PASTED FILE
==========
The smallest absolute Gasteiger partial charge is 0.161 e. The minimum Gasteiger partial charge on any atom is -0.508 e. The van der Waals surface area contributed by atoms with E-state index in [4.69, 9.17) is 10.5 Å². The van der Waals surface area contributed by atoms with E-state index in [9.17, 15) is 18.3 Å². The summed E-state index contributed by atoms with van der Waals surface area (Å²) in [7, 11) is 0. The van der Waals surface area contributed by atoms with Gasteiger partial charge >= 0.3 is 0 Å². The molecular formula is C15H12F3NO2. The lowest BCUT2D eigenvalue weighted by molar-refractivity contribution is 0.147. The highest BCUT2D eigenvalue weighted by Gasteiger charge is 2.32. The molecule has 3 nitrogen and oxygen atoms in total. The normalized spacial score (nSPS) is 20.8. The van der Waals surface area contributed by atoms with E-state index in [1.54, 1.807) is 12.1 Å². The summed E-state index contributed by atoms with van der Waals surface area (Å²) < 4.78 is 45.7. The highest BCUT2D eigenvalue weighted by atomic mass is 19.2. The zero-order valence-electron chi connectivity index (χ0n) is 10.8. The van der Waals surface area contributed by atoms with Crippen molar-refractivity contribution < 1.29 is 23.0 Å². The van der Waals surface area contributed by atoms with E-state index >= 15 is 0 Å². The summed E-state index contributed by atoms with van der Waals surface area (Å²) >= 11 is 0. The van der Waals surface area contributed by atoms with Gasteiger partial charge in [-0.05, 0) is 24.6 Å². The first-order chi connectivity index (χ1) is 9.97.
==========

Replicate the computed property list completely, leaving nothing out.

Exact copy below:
The smallest absolute Gasteiger partial charge is 0.161 e. The minimum Gasteiger partial charge on any atom is -0.508 e. The van der Waals surface area contributed by atoms with E-state index in [4.69, 9.17) is 10.5 Å². The van der Waals surface area contributed by atoms with E-state index in [9.17, 15) is 18.3 Å². The summed E-state index contributed by atoms with van der Waals surface area (Å²) in [7, 11) is 0. The van der Waals surface area contributed by atoms with Gasteiger partial charge >= 0.3 is 0 Å². The molecular formula is C15H12F3NO2. The lowest BCUT2D eigenvalue weighted by molar-refractivity contribution is 0.147. The highest BCUT2D eigenvalue weighted by Gasteiger charge is 2.32. The molecule has 3 nitrogen and oxygen atoms in total. The normalized spacial score (nSPS) is 20.8. The van der Waals surface area contributed by atoms with E-state index in [1.54, 1.807) is 12.1 Å². The summed E-state index contributed by atoms with van der Waals surface area (Å²) < 4.78 is 45.7. The highest BCUT2D eigenvalue weighted by atomic mass is 19.2. The zero-order valence-electron chi connectivity index (χ0n) is 10.8. The van der Waals surface area contributed by atoms with Crippen molar-refractivity contribution < 1.29 is 23.0 Å². The van der Waals surface area contributed by atoms with E-state index >= 15 is 0 Å². The summed E-state index contributed by atoms with van der Waals surface area (Å²) >= 11 is 0. The van der Waals surface area contributed by atoms with Gasteiger partial charge in [-0.05, 0) is 24.6 Å². The first-order chi connectivity index (χ1) is 9.97.